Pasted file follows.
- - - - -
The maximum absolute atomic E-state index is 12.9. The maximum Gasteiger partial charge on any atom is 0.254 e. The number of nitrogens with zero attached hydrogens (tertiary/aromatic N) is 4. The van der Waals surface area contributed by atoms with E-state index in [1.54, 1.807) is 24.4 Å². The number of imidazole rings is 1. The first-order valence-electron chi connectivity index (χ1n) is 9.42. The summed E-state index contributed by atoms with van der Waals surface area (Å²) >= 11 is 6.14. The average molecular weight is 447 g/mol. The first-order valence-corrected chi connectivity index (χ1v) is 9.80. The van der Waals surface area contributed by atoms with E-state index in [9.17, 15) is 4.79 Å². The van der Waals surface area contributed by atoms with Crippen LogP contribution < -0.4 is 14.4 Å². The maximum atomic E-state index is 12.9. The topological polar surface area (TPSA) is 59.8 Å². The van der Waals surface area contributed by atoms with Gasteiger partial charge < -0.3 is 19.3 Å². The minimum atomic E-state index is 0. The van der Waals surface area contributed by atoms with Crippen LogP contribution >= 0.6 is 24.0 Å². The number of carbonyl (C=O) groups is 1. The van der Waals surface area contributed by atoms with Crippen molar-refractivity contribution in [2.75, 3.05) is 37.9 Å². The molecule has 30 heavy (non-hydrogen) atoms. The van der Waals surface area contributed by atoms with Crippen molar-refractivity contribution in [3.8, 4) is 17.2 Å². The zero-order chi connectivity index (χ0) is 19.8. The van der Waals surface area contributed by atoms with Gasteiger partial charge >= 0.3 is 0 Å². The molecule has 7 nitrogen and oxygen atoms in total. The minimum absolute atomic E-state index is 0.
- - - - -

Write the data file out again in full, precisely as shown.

The maximum absolute atomic E-state index is 12.9. The maximum Gasteiger partial charge on any atom is 0.254 e. The number of nitrogens with zero attached hydrogens (tertiary/aromatic N) is 4. The van der Waals surface area contributed by atoms with E-state index in [1.54, 1.807) is 24.4 Å². The number of imidazole rings is 1. The first-order valence-electron chi connectivity index (χ1n) is 9.42. The summed E-state index contributed by atoms with van der Waals surface area (Å²) >= 11 is 6.14. The average molecular weight is 447 g/mol. The first-order valence-corrected chi connectivity index (χ1v) is 9.80. The van der Waals surface area contributed by atoms with E-state index in [9.17, 15) is 4.79 Å². The van der Waals surface area contributed by atoms with Crippen LogP contribution < -0.4 is 14.4 Å². The maximum atomic E-state index is 12.9. The topological polar surface area (TPSA) is 59.8 Å². The van der Waals surface area contributed by atoms with Gasteiger partial charge < -0.3 is 19.3 Å². The minimum atomic E-state index is 0. The van der Waals surface area contributed by atoms with Crippen LogP contribution >= 0.6 is 24.0 Å². The number of carbonyl (C=O) groups is 1. The van der Waals surface area contributed by atoms with Crippen molar-refractivity contribution in [2.75, 3.05) is 37.9 Å². The molecule has 30 heavy (non-hydrogen) atoms. The van der Waals surface area contributed by atoms with Crippen molar-refractivity contribution in [3.8, 4) is 17.2 Å². The zero-order chi connectivity index (χ0) is 19.8. The van der Waals surface area contributed by atoms with Gasteiger partial charge >= 0.3 is 0 Å². The molecule has 7 nitrogen and oxygen atoms in total. The minimum absolute atomic E-state index is 0.